Monday, Jan 23 through Friday morning, Jan 27
Southeast of Yeats country, near Roscommon, is Strokestown Park, home of the Famine Museum. Time to get down to business and do a bit of research (ostensibly one of the reasons I am here in Ireland – doing research for my upcoming book – a historical novel that opens in western Ireland in 1848, at the height of the very miserable days of Ireland’s most severe potato famine). Housed on the property of the landowners of the time, the Mahon family, there is the grand mansion – the Big House – which one could tour but we cho$e not to, opting instead for the self-directed tour through the museum. Toned down and sanitized history for the easily traumatized, but the details surrounding Mahon’s efforts to remove nonpaying tenant farmers from his land by paying to ship them off to what would hopefully be a better world in Canada is an interesting story , in that he was murdered by a local (for all the wrong reasons … not that there are ANY good reasons for murder, just saying). Bridget found the museum enlightening, and truly, if you are coming across “The Potato Famine” for the first time, the museum does tell the story. If you’d like a little history lesson, you can check out her blog post and read her comprehensive take on the afternoon spent there.
Southwest from there, along a few windy roads, we arrived in Athleague minutes before the sidewalks rolled up and were able to get a bite for dinner before heading over to the coast to Galway to settle in for three nights. Ever since we arrived in Dublin weeks ago, everyone has said “Go to Galway, it’s absolutely the best.” And it is the best if
a) you’re young
b) you like to go out drinking
c) you’re a busker
d) and it’s not raining
e) oh, and it’s also great in the summer, with tons of music, culture, festivals galore
It rained pretty much the entire time we were there. It’s a soft rain in Ireland, so no big deal, except of course if you want to busk. No good for violins. But by day 3 she had figured out how to dodge into the cafes when the rain started, and when it let up for a few minutes, she was right back out there, plying her trade. The first day in town, though, the rain never let up, so we did the tourist thing – heading down to the riverfront to the River Corrib and the Spanish Arch, the remaining vestige of the vast walls that surrounded Galway town during medieval times.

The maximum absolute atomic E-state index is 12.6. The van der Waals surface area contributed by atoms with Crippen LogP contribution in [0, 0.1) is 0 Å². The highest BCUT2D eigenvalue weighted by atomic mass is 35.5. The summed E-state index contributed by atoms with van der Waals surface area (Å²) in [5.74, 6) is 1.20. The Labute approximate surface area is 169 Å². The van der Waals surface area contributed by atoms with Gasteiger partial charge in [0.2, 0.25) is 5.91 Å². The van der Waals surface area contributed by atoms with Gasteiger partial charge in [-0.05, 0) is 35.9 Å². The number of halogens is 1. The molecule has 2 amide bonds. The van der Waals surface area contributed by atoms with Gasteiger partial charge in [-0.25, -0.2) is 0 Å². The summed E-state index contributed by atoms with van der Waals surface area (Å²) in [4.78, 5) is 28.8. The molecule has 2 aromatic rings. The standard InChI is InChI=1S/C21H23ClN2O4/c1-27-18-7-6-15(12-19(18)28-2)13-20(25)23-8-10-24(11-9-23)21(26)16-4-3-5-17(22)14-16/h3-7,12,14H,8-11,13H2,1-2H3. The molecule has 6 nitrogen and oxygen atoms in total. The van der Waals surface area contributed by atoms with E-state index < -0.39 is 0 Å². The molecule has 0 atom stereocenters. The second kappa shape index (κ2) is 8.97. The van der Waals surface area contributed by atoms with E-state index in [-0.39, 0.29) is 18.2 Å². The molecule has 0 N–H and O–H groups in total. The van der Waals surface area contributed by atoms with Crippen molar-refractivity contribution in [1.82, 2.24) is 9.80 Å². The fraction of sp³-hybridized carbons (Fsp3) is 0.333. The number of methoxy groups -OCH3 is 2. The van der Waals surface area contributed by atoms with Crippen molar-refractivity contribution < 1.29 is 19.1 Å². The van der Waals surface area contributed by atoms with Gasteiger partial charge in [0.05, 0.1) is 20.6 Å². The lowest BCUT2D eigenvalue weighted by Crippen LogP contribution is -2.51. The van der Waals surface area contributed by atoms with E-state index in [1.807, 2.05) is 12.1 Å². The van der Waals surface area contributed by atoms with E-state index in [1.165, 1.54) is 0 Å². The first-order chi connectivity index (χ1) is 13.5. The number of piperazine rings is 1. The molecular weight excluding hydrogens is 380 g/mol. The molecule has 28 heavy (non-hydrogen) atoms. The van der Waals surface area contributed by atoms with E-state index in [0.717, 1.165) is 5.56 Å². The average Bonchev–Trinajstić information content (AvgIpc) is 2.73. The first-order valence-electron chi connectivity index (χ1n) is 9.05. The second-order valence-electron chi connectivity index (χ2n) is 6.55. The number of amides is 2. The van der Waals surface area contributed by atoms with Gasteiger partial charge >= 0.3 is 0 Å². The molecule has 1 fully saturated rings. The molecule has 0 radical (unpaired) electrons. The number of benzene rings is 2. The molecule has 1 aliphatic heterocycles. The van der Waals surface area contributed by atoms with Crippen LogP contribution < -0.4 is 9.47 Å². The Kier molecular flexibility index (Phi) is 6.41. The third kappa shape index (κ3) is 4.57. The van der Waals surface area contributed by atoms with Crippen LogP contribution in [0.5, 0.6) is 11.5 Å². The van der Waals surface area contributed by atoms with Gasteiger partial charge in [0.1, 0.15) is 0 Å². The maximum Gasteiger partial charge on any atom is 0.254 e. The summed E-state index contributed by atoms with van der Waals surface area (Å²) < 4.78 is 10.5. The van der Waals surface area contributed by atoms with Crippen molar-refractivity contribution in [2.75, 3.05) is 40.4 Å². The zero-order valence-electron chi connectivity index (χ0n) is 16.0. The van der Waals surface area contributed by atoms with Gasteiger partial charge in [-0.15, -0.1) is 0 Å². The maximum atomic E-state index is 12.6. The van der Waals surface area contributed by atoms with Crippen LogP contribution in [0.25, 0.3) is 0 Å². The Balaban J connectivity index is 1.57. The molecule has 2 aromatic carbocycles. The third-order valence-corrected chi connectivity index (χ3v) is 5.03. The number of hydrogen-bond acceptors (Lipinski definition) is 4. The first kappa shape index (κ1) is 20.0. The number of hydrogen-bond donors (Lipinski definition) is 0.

In complete contrast, at least architecturally, is the nearby Galway City Museum, a modern glass building housing three floors of displays. A very pleasant way to spend an afternoon indoors, and it’s free. The first floor gave a history of the city, floor two was about Galway’s cultural history, including this guy…
I was particularly taken with the exhibition of intricately crafted paper art. Here are a couple of the pieces, and the first one – by Bridget – really captures the essence of the whole thing. But being a book fiend, I quite liked the second.
Day 2 in Galway and the rain never let up. I had the brilliant idea that we should head out of town for a drive north to Westport in search of a sweater for moi, and if I couldn’t find one there, then let’s go back to Sligo. You’ll remember that we were just in Sligo a couple of days ago – Monday to be exact. It’s not good to be retracing our steps; there are enough new steps going forward. But I had a bug in my head. You see, there’s a sweater shop on the main street in Sligo, and every sweater in the window made me drool. I wanted every one of them. We arrived in Sligo on Saturday evening, just as the shops were closing. No matter, we’ll come back on Sunday. Nope, that doesn’t work: The shops are closed on Sunday in Sligo. OK, then, no problem, we’ll come back on Monday just before we head out of town. Turns out Monday is Paddy Dooley’s day off. I was in a funk as we drove out of town, but consoled myself with the platitude that it must have been meant to be, that it must mean there was a better sweater in some shop somewhere on the road ahead of me in the days to come. Two days later and the road leads back to Sligo. I wanted one of those sweaters. But Westport first.
We were in Westport just long enough to buy a really nice sweater that will keep me warm next winter, get a latte, take a few pictures of the river, and hop in the car to Sligo, because I wanted that Sligo sweater in the window. Mission accomplished, and while I shopped and chatted with Paddy Dooley about our mutual love of Van Morrison’s music, Bridget found an empty doorway to stand in and busk away for an hour. Then back to Galway in the rain.
I spent our final day in Galway indoors at the library doing research and was most successful, at least in terms of finally figuring out where in Ireland to place my characters, or at least a general location – near the border of co. Tipperary and co. Kilkenny. Which just happens to be on the way to Dublin after we wrap up our stay here on the west coast. It means having to cut our time in Killarney short by a day, so we can add in a day in Kilkenny. Killarney, Kilkenny, what does it matter – it’s all good.